Study shows naproxen promotes immune activation in Lynch syndrome patients
A Phase I chemoprevention clinical trial led by MD Anderson researchers found that naproxen, an over-the-counter anti-inflammatory drug, is safe to take daily and activates immune pathways in the colorectal mucosa of people living with Lynch syndrome.
The results were published July 8 in Gut and presented at the AACR Virtual Annual Meeting I (Poster CT111). Lynch syndrome is an inherited condition that increases a person’s chances of developing certain cancers, particularly colorectal cancer. Chemopreventive strategies could be particularly beneficial for people with Lynch syndrome because they have about a 70% lifetime risk of colorectal cancer.
Study shows naxproxen is safe, activates immune pathways
In previous pre-clinical research, the team, led by Eduardo Vilar-Sanchez, M.D., Ph.D., associate professor of Clinical Cancer Prevention, found that naproxen effectively prevented colorectal cancer in Lynch syndrome mouse models.
In the new multicenter Phase I clinical trial, investigators randomized 80 participants with Lynch syndrome to receive high-dose naproxen (440 mg), low-dose naproxen (220 mg) or a placebo by mouth daily for six months. Participants were evenly split across the trial arms, with 25 people in the high-dose group, 27 in the low-dose group and 28 in the placebo group. Toxicity was assessed throughout the study. No severe adverse events related to treatment were reported, and the total number of minor adverse events was similar across all treatment arms. “Our study showed that taking naproxen chronically is a very safe intervention,” says Laura Reyes, M.D., postdoctoral fellow in Clinical Cancer Prevention. “We also learned that naproxen not only reduces prostaglandin levels, but also activated specific immune pathways.”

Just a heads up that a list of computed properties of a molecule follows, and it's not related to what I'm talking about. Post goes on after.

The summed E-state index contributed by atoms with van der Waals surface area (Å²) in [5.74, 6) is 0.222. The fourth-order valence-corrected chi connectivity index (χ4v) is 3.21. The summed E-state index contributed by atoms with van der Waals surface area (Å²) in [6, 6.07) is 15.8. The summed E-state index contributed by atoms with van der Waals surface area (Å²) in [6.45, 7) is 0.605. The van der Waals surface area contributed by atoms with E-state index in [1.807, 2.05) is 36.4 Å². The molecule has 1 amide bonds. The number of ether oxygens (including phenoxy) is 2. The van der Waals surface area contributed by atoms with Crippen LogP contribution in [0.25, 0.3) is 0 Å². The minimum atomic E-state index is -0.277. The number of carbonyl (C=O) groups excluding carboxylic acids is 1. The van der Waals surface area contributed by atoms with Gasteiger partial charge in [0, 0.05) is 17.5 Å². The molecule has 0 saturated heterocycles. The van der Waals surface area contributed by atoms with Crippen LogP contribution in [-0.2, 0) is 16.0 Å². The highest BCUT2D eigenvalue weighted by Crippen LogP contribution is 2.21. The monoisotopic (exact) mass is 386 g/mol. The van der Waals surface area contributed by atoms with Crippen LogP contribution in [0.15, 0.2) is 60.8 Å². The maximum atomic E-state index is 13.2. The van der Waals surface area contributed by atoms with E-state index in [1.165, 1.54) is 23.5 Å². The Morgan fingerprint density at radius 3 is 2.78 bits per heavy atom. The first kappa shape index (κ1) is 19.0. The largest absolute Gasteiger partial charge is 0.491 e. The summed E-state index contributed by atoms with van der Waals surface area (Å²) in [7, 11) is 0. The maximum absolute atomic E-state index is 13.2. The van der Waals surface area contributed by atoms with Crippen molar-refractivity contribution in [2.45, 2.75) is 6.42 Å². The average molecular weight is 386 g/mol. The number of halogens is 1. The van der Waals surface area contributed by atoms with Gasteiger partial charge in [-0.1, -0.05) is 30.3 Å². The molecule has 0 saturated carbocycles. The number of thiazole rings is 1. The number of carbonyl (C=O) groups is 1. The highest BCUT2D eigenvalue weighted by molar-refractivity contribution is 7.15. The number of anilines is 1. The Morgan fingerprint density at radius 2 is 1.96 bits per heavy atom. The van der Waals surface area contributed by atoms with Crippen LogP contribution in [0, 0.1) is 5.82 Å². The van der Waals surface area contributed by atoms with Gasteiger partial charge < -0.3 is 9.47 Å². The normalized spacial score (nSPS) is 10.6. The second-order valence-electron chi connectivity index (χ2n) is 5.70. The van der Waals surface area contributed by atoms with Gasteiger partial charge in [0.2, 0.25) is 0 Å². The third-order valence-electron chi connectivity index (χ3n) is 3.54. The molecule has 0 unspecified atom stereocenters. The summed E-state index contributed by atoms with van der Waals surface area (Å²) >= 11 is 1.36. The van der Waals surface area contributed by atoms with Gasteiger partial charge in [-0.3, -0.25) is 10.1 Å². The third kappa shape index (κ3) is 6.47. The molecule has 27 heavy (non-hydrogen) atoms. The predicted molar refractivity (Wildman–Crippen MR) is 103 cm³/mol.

Prostaglandin E2 (PGE2) is an inflammatory marker that’s associated with colorectal cancer. Researchers took blood and urine samples before and after the intervention and, as expected, found PGE2 levels were significantly lower in both groups treated with the anti-inflammatory drug, compared to the placebo.
Participants underwent colonoscopies at the beginning and end of the six-month intervention. Researchers used next-generation sequencing (mRNAseq) to study how the intervention affected gene expression in the colon tissue. In the high-dose naproxen group, researchers found enriched immune-related pathways, suggesting a local activation of immune cells within the colorectal mucosa.
“The traditional view of naproxen is that it’s a mechanism to reduce inflammation,” Vilar-Sanchez says. “We’ve shown it goes beyond that to actually stimulate immune cells in the colorectal mucosa. Naproxen activates T cells and dendritic cells to kill pre-malignant cells hidden in the colorectal mucosa.”
Findings could provide insight for colorectal cancer vaccine development
“Immune cell enrichment analysis revealed gene expression profiles that could serve as predictive biomarkers of chemopreventive drug activity,” Reyes says. “This is relevant because our next step is to develop colorectal cancer vaccines for people with Lynch syndrome, and we're looking for compounds that are safe and help in immune activation.”
Ultimately, the research team aims to combine naproxen chemoprevention with the development of a vaccine to effectively prevent colorectal cancer by activating the immune system in the high-risk Lynch Syndrome population.